An option provides the owner the right to buy or sell an asset at a pre-determined price before or on a certain date. Options are basically of two types - Calls and Puts. A call provides the right to the owner to buy an asset while a put provides the right to the owner to sell an asset. Trading options can be very profitable for the owners. However, it is important to gain a proper knowledge and an understanding of options trading terms.
This infographic has been designed to make it easier for you to understand option trading.
A bullish short strangle sounds like a complicated strategy, but it’s really quite simple for those familiar with option terminology. A short put is combined with a short call to where the position starts with some amount of positive delta overall. This distinguishes itself from a delta neutral strangle, where both the short put and short call are sold at the same delta.
The forex market is currently the largest financial market in the world and, due to its highly liquid nature and low barriers to entry, is only expected to grow. Becoming a forex trader requires minimal effort and with a decent internet connection, a laptop or computer, and some spare money to invest, you can start in no time.
Put/call parity is a term options traders use to mean one of two things. The simplest definition and the one most applicable to most options traders compares the similarity in the bid/ask spread and the net debit or credit resulting from this.
When selling puts, such as we do in our Steady Momentum PutWrite strategy, there are many questions a trader must answer: What expiration should I use? What strike should I sell? Should I choose that strike based on delta or percentage out of the money?
News followers may have seen the recent stories on UBS being sued by its clients and investors who participated in UBS’s “Yield Enhancement Strategy (YES).”Evidently, numerous UBS clients signed up to participate in an iron condor strategy that lost a lot of money.They’re angry, and they’re filing a lawsuit.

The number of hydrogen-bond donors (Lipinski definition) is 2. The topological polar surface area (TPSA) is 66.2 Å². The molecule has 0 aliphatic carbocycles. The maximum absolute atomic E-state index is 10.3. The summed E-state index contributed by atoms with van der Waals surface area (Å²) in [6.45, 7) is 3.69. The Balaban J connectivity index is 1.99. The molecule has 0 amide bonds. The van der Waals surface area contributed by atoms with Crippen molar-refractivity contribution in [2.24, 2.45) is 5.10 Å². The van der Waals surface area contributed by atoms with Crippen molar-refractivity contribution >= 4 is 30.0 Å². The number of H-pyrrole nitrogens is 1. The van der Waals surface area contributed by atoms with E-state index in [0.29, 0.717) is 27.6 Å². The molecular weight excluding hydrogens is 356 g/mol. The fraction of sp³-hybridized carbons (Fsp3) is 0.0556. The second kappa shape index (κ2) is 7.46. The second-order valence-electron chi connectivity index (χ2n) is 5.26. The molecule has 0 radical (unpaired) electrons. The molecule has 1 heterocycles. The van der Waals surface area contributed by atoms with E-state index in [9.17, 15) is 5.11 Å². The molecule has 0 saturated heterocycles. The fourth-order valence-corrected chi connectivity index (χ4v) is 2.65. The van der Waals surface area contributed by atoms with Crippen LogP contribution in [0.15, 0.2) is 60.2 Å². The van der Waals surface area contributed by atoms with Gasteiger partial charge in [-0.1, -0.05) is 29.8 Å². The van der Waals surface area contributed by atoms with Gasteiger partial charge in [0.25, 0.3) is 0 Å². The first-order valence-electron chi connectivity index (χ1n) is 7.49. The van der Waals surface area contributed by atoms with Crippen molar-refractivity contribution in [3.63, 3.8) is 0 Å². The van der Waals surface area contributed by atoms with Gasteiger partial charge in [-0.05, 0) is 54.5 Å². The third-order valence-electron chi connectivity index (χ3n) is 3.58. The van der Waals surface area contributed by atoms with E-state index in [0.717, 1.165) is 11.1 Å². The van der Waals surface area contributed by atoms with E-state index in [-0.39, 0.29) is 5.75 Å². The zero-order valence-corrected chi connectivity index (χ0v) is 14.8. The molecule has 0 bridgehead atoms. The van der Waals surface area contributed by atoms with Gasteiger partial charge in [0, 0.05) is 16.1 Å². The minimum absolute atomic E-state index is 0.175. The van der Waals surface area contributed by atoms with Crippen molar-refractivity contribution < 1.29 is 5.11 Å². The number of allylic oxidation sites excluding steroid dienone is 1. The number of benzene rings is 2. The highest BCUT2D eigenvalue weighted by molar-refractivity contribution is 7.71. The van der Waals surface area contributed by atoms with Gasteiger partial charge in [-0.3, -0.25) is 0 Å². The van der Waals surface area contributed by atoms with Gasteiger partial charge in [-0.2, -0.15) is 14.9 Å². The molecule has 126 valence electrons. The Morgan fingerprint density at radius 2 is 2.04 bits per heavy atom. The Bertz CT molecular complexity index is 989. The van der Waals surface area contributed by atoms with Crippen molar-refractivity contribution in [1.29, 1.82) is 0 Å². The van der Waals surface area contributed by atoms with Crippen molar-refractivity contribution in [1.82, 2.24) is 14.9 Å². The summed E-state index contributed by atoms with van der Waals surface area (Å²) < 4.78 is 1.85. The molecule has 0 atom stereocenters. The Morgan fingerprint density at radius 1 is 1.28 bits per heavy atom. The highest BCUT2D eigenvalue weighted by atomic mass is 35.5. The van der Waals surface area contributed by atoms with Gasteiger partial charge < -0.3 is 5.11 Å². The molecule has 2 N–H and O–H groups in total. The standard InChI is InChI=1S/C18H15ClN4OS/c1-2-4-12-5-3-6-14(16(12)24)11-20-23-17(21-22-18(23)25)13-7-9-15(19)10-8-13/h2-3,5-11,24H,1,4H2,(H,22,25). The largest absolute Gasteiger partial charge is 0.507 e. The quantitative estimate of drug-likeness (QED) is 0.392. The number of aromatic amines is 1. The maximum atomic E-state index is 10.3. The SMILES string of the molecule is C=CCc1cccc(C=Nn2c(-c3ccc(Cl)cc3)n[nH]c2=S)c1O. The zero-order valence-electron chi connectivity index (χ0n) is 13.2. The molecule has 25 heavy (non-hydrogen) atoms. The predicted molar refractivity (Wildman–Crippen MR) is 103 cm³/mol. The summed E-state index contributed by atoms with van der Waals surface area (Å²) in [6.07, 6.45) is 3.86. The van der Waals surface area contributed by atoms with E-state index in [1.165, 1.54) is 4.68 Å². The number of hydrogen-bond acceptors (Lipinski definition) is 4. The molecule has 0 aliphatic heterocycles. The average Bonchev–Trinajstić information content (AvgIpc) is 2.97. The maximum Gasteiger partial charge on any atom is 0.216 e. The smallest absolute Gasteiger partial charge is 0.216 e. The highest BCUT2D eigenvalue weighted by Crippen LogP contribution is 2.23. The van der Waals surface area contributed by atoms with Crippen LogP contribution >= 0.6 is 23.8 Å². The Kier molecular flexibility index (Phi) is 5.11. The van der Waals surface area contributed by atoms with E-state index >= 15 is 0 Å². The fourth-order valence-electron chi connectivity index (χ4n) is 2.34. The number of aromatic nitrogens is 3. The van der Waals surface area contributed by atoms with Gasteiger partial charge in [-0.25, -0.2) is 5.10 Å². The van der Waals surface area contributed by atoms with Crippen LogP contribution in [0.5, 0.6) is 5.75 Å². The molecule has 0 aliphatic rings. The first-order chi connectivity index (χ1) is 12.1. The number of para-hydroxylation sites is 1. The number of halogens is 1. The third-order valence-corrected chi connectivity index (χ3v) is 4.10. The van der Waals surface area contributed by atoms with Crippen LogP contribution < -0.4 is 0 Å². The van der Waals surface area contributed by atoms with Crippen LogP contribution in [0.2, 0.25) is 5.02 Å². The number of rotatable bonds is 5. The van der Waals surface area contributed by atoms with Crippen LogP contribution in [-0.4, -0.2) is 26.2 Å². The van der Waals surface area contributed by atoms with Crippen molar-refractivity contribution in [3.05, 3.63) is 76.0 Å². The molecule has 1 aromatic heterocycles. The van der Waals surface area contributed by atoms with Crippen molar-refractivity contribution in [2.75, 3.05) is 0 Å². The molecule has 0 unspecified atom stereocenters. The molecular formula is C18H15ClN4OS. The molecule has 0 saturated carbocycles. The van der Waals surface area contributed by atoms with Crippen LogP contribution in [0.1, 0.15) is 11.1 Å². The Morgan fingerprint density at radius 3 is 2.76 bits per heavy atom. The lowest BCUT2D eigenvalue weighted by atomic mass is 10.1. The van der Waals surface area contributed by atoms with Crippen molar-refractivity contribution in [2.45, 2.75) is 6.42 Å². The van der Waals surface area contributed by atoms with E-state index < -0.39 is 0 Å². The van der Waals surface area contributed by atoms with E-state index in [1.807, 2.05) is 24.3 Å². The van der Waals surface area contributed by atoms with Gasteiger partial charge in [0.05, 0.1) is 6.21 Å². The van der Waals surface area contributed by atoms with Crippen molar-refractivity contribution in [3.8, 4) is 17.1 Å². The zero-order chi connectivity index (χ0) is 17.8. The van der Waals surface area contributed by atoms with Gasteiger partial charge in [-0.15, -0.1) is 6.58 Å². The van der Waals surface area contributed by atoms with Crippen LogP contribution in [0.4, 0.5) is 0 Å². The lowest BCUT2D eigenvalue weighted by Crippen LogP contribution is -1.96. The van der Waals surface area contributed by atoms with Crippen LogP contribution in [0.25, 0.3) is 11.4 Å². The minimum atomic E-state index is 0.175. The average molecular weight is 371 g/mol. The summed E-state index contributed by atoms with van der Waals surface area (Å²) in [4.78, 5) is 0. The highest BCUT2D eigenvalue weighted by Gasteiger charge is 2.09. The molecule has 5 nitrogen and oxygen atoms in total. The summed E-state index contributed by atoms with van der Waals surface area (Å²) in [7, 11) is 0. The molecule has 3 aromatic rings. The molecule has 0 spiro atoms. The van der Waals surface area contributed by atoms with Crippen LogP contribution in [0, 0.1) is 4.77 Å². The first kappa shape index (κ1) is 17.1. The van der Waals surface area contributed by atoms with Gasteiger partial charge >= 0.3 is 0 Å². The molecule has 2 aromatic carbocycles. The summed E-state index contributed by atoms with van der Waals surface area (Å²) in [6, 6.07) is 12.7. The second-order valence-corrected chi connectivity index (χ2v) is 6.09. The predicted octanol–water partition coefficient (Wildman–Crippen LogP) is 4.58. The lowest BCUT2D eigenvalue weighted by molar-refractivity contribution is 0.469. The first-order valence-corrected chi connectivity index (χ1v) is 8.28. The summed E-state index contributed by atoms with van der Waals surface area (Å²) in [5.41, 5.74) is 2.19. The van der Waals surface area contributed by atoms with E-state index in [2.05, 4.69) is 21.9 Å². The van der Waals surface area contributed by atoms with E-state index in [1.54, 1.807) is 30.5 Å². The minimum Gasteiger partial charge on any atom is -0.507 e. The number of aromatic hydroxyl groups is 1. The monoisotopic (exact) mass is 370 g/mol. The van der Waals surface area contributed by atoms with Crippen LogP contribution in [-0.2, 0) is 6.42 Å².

What many people on SO have in common is that they have read the books of Jeff Augen on options trading. Although written a decade ago they continue to be an interesting source of strategies for the retail investor. Retail investors have particular constraints that make most of the broad theoretical musings on options rather moot.
One way to learn from your past mistakes is having to go through the painful and challenging experience of explaining them. Another way is to listen to others who might have lived through some disgruntling trades. Joseph Trevisani goes deep into the rationale he followed during the volatile EUR/JPY days of 2007 in this article.
The covered straddle is a perfect strategy for those all too common sideways-moving trends. When a company’s stock is in consolidation, how can you make trades? No directional trend exists, so most traders simply wait out this period.
Recently, an Anchor subscriber asked, “Why don’t we roll the long calls in the Leveraged Anchor portfolio after a large gain and take cash off the table?” This question has a multi-part answer, from taxation to how the delta on a position works.